MP in bid to save rare Clyde-built ship Falls of Clyde
A rare Clyde-built ship earmarked for destruction in Honolulu should be saved and brought back to Glasgow, according to an MP.
SNP MP Alison Thewliss has written to the governor of Hawaii urging him not to scrap the Falls of Clyde.
Launched by Russell and Co, in 1878, it is thought to be the only surviving iron-hulled four-masted ship.
After it finished commercial service, Hawaii's maritime community saved it and opened it as a museum in 1971.
In 2008, after receiving an estimate of at least $30m (£24m) to restore the ship, the Bishop Museum issued a contract to remove all valuable items from the ship and to prepare it to be towed out to sea for scuttling.
Since then discussions between campaigners and the Bishop Museum have been ongoing on how to save the vessel.
Hawaii's department of transportation now wants the ship to be moved out of the port.
During service, the Falls of Clyde sailed under British, Hawaiian and United States flags and visited every continent except Antarctica.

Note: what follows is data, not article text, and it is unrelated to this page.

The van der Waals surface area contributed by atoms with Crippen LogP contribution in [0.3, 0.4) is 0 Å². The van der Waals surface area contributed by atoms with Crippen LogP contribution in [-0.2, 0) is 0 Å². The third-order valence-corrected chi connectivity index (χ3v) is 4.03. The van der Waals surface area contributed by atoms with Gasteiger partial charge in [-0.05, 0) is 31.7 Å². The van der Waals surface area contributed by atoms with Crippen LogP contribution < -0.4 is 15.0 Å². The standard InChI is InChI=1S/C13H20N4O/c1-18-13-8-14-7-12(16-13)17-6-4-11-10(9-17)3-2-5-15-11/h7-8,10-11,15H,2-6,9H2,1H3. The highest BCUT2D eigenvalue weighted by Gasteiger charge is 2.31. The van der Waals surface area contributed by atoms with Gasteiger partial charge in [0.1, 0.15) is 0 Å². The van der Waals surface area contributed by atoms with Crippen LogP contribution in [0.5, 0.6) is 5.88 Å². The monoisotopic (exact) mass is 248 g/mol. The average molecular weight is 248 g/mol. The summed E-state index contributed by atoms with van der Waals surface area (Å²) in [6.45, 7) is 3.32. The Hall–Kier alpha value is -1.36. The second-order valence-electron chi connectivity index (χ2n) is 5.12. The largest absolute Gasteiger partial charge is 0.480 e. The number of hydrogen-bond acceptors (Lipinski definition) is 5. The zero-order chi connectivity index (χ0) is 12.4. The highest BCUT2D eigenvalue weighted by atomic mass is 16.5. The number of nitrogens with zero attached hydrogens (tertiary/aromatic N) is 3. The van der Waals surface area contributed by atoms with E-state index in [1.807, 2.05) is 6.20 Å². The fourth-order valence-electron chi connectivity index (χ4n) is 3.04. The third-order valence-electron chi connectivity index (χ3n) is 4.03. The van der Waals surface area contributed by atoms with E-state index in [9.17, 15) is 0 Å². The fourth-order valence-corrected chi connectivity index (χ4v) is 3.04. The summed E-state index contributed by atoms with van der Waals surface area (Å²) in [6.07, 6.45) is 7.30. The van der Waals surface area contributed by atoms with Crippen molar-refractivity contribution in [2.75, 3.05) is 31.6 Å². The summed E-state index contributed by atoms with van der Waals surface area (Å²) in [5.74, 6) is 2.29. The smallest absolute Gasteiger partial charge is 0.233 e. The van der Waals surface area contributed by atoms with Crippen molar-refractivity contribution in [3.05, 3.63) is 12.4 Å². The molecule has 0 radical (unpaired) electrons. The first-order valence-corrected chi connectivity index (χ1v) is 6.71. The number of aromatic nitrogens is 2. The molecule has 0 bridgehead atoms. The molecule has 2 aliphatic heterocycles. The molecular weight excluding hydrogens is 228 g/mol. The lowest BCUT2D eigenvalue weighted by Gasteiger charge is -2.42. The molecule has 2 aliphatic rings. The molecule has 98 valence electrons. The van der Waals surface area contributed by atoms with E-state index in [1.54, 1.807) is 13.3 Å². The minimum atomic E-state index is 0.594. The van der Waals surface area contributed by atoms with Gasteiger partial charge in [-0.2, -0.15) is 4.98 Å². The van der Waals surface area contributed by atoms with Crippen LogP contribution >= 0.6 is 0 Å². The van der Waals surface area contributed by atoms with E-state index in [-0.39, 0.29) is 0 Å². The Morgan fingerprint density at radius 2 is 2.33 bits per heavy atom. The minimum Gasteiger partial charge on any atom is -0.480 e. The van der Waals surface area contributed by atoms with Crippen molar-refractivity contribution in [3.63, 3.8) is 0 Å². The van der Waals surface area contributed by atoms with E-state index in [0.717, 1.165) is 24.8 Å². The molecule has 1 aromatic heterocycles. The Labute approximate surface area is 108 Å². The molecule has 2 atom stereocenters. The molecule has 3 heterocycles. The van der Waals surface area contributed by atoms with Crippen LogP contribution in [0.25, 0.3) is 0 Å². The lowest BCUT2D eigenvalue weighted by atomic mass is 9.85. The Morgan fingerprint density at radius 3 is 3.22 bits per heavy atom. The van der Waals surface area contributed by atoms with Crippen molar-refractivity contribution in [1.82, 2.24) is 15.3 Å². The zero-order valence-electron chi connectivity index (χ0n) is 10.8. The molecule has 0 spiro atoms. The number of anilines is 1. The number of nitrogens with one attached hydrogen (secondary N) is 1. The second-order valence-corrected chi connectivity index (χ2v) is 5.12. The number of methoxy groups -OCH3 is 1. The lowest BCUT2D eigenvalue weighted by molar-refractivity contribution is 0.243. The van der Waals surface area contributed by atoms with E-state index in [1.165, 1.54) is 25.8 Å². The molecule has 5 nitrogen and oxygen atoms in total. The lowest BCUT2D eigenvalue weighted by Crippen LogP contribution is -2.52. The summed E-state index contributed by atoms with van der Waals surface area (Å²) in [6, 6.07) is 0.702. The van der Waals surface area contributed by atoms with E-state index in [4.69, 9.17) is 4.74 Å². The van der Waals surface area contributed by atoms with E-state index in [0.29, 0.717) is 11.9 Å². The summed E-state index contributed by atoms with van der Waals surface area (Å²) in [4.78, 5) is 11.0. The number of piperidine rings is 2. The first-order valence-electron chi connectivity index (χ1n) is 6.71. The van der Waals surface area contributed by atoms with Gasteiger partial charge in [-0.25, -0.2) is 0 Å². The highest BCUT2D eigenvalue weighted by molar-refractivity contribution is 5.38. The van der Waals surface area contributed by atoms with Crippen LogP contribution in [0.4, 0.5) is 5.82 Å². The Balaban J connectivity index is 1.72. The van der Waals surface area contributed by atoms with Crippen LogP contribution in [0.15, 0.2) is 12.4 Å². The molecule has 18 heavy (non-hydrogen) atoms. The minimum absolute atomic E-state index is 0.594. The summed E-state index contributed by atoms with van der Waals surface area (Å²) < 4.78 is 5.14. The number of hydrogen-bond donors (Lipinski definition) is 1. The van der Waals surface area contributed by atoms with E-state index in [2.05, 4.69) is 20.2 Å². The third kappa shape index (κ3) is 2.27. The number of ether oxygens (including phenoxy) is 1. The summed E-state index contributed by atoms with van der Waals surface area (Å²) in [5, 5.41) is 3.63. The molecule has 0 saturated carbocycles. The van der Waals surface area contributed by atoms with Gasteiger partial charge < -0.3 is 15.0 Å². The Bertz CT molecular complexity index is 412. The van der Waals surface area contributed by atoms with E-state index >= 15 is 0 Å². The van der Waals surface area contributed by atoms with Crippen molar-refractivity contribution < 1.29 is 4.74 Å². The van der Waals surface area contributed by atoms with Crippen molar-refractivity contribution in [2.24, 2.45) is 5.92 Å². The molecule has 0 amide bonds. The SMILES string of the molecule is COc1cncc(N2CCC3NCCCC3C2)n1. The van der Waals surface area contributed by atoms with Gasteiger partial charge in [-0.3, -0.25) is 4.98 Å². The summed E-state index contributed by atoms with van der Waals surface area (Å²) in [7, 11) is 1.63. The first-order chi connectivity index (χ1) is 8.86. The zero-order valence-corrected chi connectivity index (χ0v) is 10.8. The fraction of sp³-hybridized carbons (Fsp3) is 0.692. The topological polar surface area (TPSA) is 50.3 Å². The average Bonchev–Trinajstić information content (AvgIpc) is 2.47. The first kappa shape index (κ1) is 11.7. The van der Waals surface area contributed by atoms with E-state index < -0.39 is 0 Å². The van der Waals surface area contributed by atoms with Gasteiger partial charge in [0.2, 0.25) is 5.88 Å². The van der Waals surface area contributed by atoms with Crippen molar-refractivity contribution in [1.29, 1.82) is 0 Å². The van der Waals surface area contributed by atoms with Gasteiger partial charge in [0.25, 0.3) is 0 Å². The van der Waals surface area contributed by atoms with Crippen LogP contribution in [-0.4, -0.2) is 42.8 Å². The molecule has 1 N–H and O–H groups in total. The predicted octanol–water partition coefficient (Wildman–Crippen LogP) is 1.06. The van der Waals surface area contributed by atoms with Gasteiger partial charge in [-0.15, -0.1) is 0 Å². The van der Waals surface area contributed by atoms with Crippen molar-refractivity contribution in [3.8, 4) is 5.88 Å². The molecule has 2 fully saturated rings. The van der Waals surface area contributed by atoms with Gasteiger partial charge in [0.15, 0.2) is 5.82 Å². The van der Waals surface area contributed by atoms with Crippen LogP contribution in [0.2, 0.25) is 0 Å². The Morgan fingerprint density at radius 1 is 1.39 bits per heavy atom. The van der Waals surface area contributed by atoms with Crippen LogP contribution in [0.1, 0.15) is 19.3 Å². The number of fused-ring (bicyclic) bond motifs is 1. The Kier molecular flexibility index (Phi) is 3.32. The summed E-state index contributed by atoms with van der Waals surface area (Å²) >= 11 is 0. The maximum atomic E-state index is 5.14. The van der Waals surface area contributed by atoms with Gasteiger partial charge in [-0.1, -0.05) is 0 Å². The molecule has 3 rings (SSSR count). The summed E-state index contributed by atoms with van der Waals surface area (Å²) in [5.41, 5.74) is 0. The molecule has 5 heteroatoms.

Campaigners Friends of Falls of Clyde are trying to raise $1.5m (£1.2m) to dry dock the ship.
Ms Thewliss told BBC Radio's Good Morning Scotland programme that tens of millions of pounds would be needed to refurbish the ship and to transport it to the UK.
She said: "I understand there has been interest from international shipping companies who might want to contribute to that.
"There's lots of opportunities for using the ship.
"We've seen with the Waverley and the Glenlee what interest there is with ships from the Clyde and the history of that."
She said it could also be used as a training venue.